Scared of instability and waves of immigration, European governments have wrongly privileged their own national interests over democracy in the Middle Eastby Stephen Castle / March 23, 2011 / Leave a comment
Since the very start, Europe has been on the wrong side of the Arab uprisings. Just last year, Franco Frattini, Italy’s foreign minister, dismissed critics of Colonel Gaddafi as “people who know nothing at all, either about foreign policy or Italy’s interests.” France’s foreign minister, Michèle Alliot Marie, has since been sacked over her winter vacation in the Tunisian sun, her links to the country’s deposed leadership and her offer to help it with French expertise in crowd control. Silvio Berlusconi praised Egypt’s Hosni Mubarak only days before he was ousted from power—and the crisis has reminded us, courtesy of the television archives, just how well Tony Blair managed to get on with Gaddafi. Why have Europeans, who love to tout their commitment to democracy and liberal values, spent decades kowtowing to dictators?
For the most part, national interests have taken precedent. France’s mindset owes much to its desire to retain a Francophone sphere of interest in Tunisia, Morocco and Algeria. It was French President Nicolas Sarkozy who launched the EU’s botched initiative, the Union for the Mediterranean, in 2008. Until Berlin put its foot down, Sarkozy’s idea was that only southern European countries should take part in the new union with their Mediterranean neighbours—with the political leadership coming from Paris, of course.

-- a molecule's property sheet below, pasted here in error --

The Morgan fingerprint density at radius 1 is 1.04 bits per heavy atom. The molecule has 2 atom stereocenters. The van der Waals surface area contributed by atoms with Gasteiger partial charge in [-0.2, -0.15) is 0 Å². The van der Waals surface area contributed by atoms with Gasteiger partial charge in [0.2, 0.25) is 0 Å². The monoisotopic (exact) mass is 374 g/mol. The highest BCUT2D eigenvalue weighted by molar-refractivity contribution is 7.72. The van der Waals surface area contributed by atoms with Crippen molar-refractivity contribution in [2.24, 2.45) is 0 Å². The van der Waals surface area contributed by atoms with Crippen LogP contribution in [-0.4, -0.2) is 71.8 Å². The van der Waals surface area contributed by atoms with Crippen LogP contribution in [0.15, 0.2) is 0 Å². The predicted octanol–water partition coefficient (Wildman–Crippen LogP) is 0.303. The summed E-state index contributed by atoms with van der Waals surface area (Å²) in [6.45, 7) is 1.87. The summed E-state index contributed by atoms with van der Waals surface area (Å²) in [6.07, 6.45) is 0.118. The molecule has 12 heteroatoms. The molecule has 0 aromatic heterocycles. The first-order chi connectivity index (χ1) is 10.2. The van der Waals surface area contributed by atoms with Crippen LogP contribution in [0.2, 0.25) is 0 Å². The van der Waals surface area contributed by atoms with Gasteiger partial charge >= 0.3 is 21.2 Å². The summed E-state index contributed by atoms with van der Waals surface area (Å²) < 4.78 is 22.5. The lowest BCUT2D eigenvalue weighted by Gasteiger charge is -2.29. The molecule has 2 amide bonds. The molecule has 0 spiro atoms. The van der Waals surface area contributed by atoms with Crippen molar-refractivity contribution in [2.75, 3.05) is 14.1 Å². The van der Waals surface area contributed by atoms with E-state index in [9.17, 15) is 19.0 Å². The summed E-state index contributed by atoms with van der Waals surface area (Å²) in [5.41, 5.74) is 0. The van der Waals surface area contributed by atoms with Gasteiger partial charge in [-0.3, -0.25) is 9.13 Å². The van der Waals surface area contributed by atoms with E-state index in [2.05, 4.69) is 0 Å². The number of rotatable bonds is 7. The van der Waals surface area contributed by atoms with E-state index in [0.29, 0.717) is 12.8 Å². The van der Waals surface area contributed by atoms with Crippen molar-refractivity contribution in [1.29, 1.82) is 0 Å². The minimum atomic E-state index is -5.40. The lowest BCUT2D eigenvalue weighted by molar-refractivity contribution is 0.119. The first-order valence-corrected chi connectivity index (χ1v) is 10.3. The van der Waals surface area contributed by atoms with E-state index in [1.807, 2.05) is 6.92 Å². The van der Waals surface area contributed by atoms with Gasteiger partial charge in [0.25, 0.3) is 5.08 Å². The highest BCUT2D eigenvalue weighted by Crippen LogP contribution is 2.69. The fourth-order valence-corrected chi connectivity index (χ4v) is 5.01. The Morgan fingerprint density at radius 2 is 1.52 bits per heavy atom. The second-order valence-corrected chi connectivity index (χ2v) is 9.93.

Money, as well as influence, has talked with Europeans. As another former colonial power, Italy, staked big money in Libya and vice versa. Through the Libyan Investment Authority and its Central Bank, Libya owned 7.6 per cent of the Italian bank Unicredit, while Libyan investors had stakes in Finmecchanica and Fiat and owned 7.5 per cent of Juventus football club.
Britain, too, has financial interests in energy-rich Libya—hence the questions about whether the release of the convicted Lockerbie bomber, Abdelbaset Ali Mohmed Al Megrahi, was connected to BP’s deals Libya.?Geopolitical—as well as oil—considerations have also weighed on the minds of European leaders, and Egypt’s engagement with Israel guaranteed Mubarak a friendly reception in western European capitals. Gaddafi’s hostility to al Qaeda at least made him our enemy’s enemy if not our friend.
But most of all, Europeans have craved stability because of the thing that spooks politicians as much—if not more—than the threat of terrorism: immigration. The latest estimates from EU agencies suggest that around 900,000 illegal migrants enter the EU each year. According to Eurostat, Algerians account for some 16 percent of all non-European immigrants in…